Huntington Beach High’s quest for a CIF-SS Division 1 title came to an unexpected halt on Friday as the Oilers – ranked first in California – were upset 4-1 by El Dorado in a quarterfinal game. However, there’s one title they can claim: the nicest baseball facility of any area high school we’ve seen.
Unlike most prep fields, which consist of a diamond, netting and a sketchy small stand or two of bleachers, the HBHS baseball home looks like a miniature pro stadium. In the area behind home plate, there’s a section of bright orange folding seats of the kind you’d find at Angel Stadium. This year the program even sold season tickets for those prime spots at $200 each with a minimum purchase of two seats and a maximum of eight.
More traditional bleachers flanked that area, and the whole complex backs up to a rise, so that fans can relax on the grass with a blanket and snacks while watching the game below. It’s truly a “Field of Dreams,” with better facilities that the one in the movie.
Huntington Beach High is in a pretty affluent area and the baseball program is a national power. I’m not saying that what the Oilers have is something that all of our local high school baseball (or softball) programs should aspire to, but it does serve as an example of what can be done.
The issue is more than philosophical because the Garden Grove Unified School District is making its plans for implementing its second bond issue, and sports fields and gyms are on the table. A new football stadium in under construction at Garden Grove High (set to open this fall) and a near-identical one promised for Bolsa Grande.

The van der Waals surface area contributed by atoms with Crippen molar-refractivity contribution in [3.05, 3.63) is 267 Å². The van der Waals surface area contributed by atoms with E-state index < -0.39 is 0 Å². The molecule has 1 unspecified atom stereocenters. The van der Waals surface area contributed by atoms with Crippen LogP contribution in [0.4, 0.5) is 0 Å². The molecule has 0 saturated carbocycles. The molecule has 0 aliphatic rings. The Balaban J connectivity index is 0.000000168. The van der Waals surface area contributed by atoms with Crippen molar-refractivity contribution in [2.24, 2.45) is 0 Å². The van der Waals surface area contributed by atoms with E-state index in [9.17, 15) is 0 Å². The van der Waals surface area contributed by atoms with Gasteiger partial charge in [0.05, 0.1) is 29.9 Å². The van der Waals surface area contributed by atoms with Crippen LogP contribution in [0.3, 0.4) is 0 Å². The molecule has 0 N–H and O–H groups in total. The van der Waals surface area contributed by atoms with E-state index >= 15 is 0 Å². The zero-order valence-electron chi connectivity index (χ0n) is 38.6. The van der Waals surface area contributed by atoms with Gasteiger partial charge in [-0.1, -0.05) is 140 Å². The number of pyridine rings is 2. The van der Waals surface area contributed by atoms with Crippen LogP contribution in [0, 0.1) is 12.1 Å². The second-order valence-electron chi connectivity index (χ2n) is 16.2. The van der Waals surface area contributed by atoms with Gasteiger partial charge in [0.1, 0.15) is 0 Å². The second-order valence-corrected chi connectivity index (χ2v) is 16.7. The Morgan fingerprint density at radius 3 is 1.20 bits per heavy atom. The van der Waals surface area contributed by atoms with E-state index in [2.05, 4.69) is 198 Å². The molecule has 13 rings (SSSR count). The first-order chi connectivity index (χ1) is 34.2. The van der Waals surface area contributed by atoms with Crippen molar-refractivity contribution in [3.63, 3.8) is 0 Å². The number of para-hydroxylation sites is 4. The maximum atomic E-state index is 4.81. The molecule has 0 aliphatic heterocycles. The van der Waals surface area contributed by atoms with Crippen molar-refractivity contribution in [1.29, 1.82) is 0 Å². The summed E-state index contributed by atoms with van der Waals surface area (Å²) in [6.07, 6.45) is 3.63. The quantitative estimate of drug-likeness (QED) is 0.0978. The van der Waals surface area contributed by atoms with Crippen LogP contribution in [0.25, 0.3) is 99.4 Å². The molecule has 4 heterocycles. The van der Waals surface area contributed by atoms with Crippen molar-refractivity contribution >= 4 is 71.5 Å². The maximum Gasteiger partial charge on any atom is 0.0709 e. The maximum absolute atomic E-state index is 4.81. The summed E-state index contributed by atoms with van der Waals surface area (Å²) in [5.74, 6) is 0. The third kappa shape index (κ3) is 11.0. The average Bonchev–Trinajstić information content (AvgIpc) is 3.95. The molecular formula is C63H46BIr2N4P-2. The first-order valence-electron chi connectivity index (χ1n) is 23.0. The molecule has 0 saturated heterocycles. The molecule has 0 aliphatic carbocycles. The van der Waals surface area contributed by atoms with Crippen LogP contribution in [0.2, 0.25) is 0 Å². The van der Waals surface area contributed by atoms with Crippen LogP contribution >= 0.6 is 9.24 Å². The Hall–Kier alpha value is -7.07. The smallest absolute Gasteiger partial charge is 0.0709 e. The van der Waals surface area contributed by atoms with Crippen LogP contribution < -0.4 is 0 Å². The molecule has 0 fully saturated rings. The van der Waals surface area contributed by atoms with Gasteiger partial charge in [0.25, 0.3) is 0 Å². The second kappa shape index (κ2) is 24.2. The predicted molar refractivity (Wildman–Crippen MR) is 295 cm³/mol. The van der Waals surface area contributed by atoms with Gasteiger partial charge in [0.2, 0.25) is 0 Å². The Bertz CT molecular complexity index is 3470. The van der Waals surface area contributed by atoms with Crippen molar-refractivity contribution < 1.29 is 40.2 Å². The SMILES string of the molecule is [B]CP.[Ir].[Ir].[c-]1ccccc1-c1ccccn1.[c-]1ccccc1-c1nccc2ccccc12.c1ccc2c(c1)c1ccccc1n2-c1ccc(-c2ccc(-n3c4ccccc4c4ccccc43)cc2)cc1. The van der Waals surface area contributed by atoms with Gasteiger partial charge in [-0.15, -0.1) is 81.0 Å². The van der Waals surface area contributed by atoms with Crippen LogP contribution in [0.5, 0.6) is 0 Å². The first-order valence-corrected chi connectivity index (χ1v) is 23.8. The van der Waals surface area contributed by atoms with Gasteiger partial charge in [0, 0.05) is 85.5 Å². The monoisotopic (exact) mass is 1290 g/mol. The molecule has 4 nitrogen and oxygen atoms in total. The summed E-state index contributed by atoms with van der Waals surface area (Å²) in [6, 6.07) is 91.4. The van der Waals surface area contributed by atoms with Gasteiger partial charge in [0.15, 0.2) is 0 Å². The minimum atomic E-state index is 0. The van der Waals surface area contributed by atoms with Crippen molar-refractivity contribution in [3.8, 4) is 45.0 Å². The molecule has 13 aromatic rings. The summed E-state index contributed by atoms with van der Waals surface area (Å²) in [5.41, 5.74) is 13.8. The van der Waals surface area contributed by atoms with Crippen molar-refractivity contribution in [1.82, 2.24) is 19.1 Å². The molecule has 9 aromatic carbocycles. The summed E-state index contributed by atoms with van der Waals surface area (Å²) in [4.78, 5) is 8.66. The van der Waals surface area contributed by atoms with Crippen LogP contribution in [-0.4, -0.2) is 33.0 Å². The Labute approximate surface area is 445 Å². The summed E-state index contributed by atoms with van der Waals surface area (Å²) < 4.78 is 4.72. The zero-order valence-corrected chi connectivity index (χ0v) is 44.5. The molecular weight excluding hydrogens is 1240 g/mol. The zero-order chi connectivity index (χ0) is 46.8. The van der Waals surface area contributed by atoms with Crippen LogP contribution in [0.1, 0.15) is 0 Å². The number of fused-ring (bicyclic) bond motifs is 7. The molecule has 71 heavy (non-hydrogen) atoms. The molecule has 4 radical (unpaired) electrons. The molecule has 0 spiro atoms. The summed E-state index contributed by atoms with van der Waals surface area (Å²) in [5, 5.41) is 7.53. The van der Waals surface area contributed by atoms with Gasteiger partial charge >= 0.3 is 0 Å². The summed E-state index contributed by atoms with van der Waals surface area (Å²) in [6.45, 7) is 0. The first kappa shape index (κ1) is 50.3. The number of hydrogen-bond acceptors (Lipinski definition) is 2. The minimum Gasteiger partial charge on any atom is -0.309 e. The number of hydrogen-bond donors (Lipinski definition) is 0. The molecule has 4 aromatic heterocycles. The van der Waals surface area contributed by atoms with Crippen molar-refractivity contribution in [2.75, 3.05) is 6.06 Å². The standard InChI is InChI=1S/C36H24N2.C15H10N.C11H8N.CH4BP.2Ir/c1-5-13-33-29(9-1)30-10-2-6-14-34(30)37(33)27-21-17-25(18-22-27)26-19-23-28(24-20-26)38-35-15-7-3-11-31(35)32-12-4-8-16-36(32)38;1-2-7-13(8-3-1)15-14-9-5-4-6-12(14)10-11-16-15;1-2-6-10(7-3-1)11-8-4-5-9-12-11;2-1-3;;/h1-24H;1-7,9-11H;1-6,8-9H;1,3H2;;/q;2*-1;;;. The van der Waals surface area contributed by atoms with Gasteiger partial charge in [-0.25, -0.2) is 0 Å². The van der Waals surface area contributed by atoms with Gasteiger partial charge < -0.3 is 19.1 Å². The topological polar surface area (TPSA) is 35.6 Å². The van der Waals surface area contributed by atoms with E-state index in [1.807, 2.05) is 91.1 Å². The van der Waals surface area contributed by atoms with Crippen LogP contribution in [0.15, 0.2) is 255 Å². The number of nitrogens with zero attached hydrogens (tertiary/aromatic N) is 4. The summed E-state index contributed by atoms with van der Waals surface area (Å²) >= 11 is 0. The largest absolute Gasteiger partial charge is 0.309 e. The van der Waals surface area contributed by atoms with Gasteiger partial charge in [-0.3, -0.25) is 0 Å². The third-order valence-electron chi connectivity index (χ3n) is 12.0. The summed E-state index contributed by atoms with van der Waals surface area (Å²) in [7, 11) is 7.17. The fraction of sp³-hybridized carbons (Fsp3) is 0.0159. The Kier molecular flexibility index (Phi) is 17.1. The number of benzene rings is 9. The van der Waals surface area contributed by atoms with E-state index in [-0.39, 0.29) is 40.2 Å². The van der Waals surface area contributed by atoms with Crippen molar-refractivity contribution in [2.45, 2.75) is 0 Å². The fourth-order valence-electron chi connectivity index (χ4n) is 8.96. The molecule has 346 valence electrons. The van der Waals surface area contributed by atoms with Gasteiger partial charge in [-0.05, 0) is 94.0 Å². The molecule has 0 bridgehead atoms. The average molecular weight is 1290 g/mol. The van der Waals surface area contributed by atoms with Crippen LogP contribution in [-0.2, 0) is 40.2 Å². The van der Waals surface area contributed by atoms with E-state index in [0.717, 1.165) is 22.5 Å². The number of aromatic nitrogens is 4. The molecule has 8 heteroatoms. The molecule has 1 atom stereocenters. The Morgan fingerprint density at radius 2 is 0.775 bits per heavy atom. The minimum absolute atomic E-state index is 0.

GGUSD officials promise that “all athletic facilities” will be considered for possible renovation and/or replacement. Well, if they’re looking for something to emulate, they don’t have to look much further than Goldenwest Street and Yorktown Avenue to find something done really right.
One more note on football stadiums on Memorial Day. The new stadium at GGHS will officially be the Michael A. Monsoor Memorial Stadium, named after an Argonaut grad (class of 1999) that became a Navy SEAL and received the Medal of Honor for heroism by sacrificing his life to save comrades in a grenade attack.
Naming the new facility after him is the right thing to do, but what makes it even better is that plaque-work at the stadium will also list and honor other former Argonauts killed in action during America’s wars, starting with World War II and continuing through the Korean conflict, the Vietnam War and more recent struggles in the Persian Gulf and Afghanistan.
Today’s the day not only to finish up an enjoyable three-day weekend, but also to honor those who paid the ultimate price for America. It’s nice to see that at Monsoor Stadium, that honor will be paid every day.
Pete Zarustica writes the Monday Morning Coach.